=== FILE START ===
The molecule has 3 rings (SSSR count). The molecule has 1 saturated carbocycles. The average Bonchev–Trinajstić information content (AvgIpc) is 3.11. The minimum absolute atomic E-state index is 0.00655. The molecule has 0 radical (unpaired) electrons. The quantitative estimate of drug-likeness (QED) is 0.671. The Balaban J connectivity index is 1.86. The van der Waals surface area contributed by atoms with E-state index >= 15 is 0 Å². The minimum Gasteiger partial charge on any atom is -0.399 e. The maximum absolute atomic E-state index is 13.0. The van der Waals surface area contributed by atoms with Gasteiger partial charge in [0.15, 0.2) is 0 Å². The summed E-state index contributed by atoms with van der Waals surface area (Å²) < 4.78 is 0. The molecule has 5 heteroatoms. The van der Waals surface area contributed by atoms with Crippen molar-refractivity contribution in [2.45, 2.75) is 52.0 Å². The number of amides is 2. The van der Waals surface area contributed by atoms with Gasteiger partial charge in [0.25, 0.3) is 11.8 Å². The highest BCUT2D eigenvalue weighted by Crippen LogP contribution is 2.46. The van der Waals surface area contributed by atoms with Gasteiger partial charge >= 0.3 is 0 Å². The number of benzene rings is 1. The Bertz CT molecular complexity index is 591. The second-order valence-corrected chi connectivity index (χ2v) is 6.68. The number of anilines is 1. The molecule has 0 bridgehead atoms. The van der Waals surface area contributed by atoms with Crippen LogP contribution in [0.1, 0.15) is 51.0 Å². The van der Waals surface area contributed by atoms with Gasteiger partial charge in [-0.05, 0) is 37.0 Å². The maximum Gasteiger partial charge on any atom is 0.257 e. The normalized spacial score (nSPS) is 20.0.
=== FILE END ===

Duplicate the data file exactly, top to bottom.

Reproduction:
The molecule has 3 rings (SSSR count). The molecule has 1 saturated carbocycles. The average Bonchev–Trinajstić information content (AvgIpc) is 3.11. The minimum absolute atomic E-state index is 0.00655. The molecule has 0 radical (unpaired) electrons. The quantitative estimate of drug-likeness (QED) is 0.671. The Balaban J connectivity index is 1.86. The van der Waals surface area contributed by atoms with E-state index >= 15 is 0 Å². The minimum Gasteiger partial charge on any atom is -0.399 e. The maximum absolute atomic E-state index is 13.0. The van der Waals surface area contributed by atoms with Gasteiger partial charge in [0.15, 0.2) is 0 Å². The summed E-state index contributed by atoms with van der Waals surface area (Å²) < 4.78 is 0. The molecule has 5 heteroatoms. The van der Waals surface area contributed by atoms with Crippen molar-refractivity contribution in [2.45, 2.75) is 52.0 Å². The number of amides is 2. The van der Waals surface area contributed by atoms with Gasteiger partial charge in [0.25, 0.3) is 11.8 Å². The highest BCUT2D eigenvalue weighted by Crippen LogP contribution is 2.46. The van der Waals surface area contributed by atoms with Gasteiger partial charge >= 0.3 is 0 Å². The number of benzene rings is 1. The Bertz CT molecular complexity index is 591. The second-order valence-corrected chi connectivity index (χ2v) is 6.68. The number of anilines is 1. The molecule has 0 bridgehead atoms. The van der Waals surface area contributed by atoms with Crippen LogP contribution in [0.1, 0.15) is 51.0 Å². The van der Waals surface area contributed by atoms with Gasteiger partial charge in [-0.05, 0) is 37.0 Å². The maximum Gasteiger partial charge on any atom is 0.257 e. The normalized spacial score (nSPS) is 20.0.